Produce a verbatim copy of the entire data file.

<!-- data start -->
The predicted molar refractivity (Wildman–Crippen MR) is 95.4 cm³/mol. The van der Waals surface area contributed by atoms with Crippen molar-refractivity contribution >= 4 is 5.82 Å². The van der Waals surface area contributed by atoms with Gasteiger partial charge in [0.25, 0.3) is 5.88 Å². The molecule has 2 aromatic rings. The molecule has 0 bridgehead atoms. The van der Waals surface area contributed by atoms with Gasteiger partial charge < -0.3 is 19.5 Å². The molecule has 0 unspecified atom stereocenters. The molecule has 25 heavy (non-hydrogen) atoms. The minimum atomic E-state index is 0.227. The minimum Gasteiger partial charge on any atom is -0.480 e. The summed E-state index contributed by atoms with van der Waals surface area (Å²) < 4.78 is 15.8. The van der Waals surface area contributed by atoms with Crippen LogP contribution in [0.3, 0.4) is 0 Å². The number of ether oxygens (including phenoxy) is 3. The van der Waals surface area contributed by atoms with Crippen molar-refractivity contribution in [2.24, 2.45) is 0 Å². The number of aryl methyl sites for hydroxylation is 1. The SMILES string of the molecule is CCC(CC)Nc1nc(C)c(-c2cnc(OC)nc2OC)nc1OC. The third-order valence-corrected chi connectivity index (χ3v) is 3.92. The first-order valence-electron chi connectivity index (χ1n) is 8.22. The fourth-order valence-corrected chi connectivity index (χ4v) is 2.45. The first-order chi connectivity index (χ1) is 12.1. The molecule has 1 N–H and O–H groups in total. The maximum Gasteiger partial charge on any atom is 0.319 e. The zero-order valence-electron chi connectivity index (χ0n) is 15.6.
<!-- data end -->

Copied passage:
The predicted molar refractivity (Wildman–Crippen MR) is 95.4 cm³/mol. The van der Waals surface area contributed by atoms with Crippen molar-refractivity contribution >= 4 is 5.82 Å². The van der Waals surface area contributed by atoms with Gasteiger partial charge in [0.25, 0.3) is 5.88 Å². The molecule has 2 aromatic rings. The molecule has 0 bridgehead atoms. The van der Waals surface area contributed by atoms with Gasteiger partial charge < -0.3 is 19.5 Å². The molecule has 0 unspecified atom stereocenters. The molecule has 25 heavy (non-hydrogen) atoms. The minimum atomic E-state index is 0.227. The minimum Gasteiger partial charge on any atom is -0.480 e. The summed E-state index contributed by atoms with van der Waals surface area (Å²) < 4.78 is 15.8. The van der Waals surface area contributed by atoms with Crippen LogP contribution in [0.3, 0.4) is 0 Å². The number of ether oxygens (including phenoxy) is 3. The van der Waals surface area contributed by atoms with Crippen molar-refractivity contribution in [2.24, 2.45) is 0 Å². The number of aryl methyl sites for hydroxylation is 1. The SMILES string of the molecule is CCC(CC)Nc1nc(C)c(-c2cnc(OC)nc2OC)nc1OC. The third-order valence-corrected chi connectivity index (χ3v) is 3.92. The first-order valence-electron chi connectivity index (χ1n) is 8.22. The fourth-order valence-corrected chi connectivity index (χ4v) is 2.45. The first-order chi connectivity index (χ1) is 12.1. The molecule has 1 N–H and O–H groups in total. The maximum Gasteiger partial charge on any atom is 0.319 e. The zero-order valence-electron chi connectivity index (χ0n) is 15.6.